There was no wiping the smile from Panneerselvam’s face as an even bigger crowd of reporters and supporters mobbed him. He had nothing to lose and everything to gain from crossing swords with Sasikala, the most powerful and also the most reviled woman in Tamil Nadu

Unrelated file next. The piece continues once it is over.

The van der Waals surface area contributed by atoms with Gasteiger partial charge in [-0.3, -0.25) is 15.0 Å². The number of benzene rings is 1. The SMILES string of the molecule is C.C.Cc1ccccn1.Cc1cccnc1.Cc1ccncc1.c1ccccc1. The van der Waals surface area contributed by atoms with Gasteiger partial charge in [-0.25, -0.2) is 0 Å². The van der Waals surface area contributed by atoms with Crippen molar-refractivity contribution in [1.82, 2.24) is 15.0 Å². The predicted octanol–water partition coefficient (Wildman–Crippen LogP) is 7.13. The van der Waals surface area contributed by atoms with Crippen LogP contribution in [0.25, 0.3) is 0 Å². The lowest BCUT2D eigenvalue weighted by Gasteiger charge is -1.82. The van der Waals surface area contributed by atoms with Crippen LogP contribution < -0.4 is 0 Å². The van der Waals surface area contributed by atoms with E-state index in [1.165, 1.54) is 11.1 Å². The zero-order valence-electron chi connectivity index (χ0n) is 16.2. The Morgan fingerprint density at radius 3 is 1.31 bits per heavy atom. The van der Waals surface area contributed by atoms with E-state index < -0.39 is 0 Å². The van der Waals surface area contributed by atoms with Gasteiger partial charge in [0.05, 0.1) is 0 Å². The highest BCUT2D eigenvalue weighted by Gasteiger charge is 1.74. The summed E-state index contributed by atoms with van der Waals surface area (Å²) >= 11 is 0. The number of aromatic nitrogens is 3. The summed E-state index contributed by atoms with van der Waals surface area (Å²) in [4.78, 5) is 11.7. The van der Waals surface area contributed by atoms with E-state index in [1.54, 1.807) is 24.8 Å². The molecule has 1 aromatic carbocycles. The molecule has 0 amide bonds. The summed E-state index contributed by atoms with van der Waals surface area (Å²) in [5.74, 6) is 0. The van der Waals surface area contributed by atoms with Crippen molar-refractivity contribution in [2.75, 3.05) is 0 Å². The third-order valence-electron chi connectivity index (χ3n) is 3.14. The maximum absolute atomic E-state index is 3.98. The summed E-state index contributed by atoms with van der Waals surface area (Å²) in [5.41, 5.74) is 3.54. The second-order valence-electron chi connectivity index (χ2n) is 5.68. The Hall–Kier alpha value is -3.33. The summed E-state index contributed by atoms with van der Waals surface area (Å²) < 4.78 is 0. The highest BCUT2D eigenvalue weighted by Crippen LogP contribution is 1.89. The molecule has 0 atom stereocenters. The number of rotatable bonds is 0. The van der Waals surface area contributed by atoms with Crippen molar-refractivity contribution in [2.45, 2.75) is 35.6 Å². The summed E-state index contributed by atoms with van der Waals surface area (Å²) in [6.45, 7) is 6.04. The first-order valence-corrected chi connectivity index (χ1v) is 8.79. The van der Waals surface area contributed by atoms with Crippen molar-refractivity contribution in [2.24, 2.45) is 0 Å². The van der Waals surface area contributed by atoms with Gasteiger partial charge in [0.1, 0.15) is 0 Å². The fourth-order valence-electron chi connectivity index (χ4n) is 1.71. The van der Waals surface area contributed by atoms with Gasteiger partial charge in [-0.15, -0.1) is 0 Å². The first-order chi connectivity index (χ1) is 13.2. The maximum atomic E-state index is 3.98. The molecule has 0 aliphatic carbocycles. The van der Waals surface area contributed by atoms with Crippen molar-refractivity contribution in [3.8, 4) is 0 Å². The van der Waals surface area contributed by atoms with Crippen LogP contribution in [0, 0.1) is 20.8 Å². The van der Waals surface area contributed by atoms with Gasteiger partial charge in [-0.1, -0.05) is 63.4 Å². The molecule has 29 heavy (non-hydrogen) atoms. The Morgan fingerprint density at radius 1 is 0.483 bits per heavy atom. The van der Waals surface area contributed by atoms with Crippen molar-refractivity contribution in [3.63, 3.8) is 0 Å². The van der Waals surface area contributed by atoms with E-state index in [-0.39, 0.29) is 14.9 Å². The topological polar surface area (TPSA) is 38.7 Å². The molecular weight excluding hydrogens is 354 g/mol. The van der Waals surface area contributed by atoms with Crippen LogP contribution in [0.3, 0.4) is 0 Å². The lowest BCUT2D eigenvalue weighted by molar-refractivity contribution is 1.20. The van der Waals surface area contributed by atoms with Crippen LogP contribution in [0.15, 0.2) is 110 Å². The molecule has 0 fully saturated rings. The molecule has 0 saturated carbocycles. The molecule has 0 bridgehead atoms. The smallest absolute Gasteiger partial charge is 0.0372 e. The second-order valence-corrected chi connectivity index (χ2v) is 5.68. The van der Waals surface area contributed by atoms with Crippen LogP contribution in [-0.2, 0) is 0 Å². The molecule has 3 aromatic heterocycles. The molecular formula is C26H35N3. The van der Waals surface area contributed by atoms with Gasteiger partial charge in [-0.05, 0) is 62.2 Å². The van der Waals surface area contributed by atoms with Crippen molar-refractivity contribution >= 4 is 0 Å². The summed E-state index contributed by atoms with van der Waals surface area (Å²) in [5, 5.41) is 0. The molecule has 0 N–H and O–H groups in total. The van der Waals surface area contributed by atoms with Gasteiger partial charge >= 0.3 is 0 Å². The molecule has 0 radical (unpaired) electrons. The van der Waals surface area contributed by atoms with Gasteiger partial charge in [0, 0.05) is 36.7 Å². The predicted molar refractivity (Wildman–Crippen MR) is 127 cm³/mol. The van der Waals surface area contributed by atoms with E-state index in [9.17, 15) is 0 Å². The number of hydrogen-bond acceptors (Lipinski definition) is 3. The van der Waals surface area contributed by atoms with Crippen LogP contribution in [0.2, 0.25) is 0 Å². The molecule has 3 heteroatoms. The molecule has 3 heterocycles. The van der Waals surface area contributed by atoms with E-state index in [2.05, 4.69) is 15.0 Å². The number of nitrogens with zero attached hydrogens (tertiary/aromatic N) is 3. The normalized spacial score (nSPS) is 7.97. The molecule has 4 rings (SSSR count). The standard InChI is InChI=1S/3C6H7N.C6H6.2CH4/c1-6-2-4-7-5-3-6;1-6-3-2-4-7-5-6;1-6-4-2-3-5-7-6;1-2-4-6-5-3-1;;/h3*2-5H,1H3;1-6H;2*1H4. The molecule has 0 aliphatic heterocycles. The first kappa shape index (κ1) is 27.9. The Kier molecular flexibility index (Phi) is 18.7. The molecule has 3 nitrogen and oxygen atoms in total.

It is tempting to believe that he was encouraged to defect by the BJP, or manipulated by the DMK as Sasikala has alleged, but nothing could be farther from the truth. Though opposition leaders have empathised with him, he has shown that he can hold his own. Some of his campaign speeches from the past are peppered with inspired oratory. He dazzled the media with his vicious wit when he responded to Sasikala’s late night recrimination about an exchange of smiles between him and DMK leader Stalin in the Assembly. “A smile is what separates us from animals. It is what makes us human,” he said—with a smile. Senior DMK leader Durai Murugan says Panneerselvam is a rare Tamil politician who is respectful and civil. “It was during his chief ministership that members of the ruling and the opposition parties started behaving respectfully towards one another on the Assembly floor. There was no personal animosity,” he says. “I have smiled at Jayalalithaa on several occasions and when the media asks me why, I joke that she wanted to know if the sambar was tasty. Sasikala is being just as silly, harping on a smile, a mere courtesy.”